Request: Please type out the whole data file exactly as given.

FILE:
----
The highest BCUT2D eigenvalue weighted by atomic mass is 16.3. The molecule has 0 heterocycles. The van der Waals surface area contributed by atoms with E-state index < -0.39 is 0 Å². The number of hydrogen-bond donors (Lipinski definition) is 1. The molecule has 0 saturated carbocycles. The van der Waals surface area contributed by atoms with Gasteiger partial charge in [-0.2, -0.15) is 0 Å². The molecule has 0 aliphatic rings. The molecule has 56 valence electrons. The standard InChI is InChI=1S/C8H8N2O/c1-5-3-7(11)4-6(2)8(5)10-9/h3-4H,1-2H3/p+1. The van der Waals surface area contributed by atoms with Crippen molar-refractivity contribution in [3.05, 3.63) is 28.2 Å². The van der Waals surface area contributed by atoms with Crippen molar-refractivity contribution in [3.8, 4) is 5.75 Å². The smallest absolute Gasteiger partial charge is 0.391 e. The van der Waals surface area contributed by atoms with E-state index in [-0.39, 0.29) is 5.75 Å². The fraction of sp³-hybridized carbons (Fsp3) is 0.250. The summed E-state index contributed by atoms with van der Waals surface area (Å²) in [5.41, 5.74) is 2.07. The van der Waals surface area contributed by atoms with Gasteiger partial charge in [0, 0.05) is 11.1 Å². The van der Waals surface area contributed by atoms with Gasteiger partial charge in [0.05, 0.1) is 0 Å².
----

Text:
The highest BCUT2D eigenvalue weighted by atomic mass is 16.3. The molecule has 0 heterocycles. The van der Waals surface area contributed by atoms with E-state index < -0.39 is 0 Å². The number of hydrogen-bond donors (Lipinski definition) is 1. The molecule has 0 saturated carbocycles. The van der Waals surface area contributed by atoms with Gasteiger partial charge in [-0.2, -0.15) is 0 Å². The molecule has 0 aliphatic rings. The molecule has 56 valence electrons. The standard InChI is InChI=1S/C8H8N2O/c1-5-3-7(11)4-6(2)8(5)10-9/h3-4H,1-2H3/p+1. The van der Waals surface area contributed by atoms with Crippen molar-refractivity contribution in [3.05, 3.63) is 28.2 Å². The van der Waals surface area contributed by atoms with Crippen molar-refractivity contribution in [3.8, 4) is 5.75 Å². The smallest absolute Gasteiger partial charge is 0.391 e. The van der Waals surface area contributed by atoms with E-state index in [-0.39, 0.29) is 5.75 Å². The fraction of sp³-hybridized carbons (Fsp3) is 0.250. The summed E-state index contributed by atoms with van der Waals surface area (Å²) in [5.41, 5.74) is 2.07. The van der Waals surface area contributed by atoms with Gasteiger partial charge in [0, 0.05) is 11.1 Å². The van der Waals surface area contributed by atoms with Gasteiger partial charge in [0.05, 0.1) is 0 Å².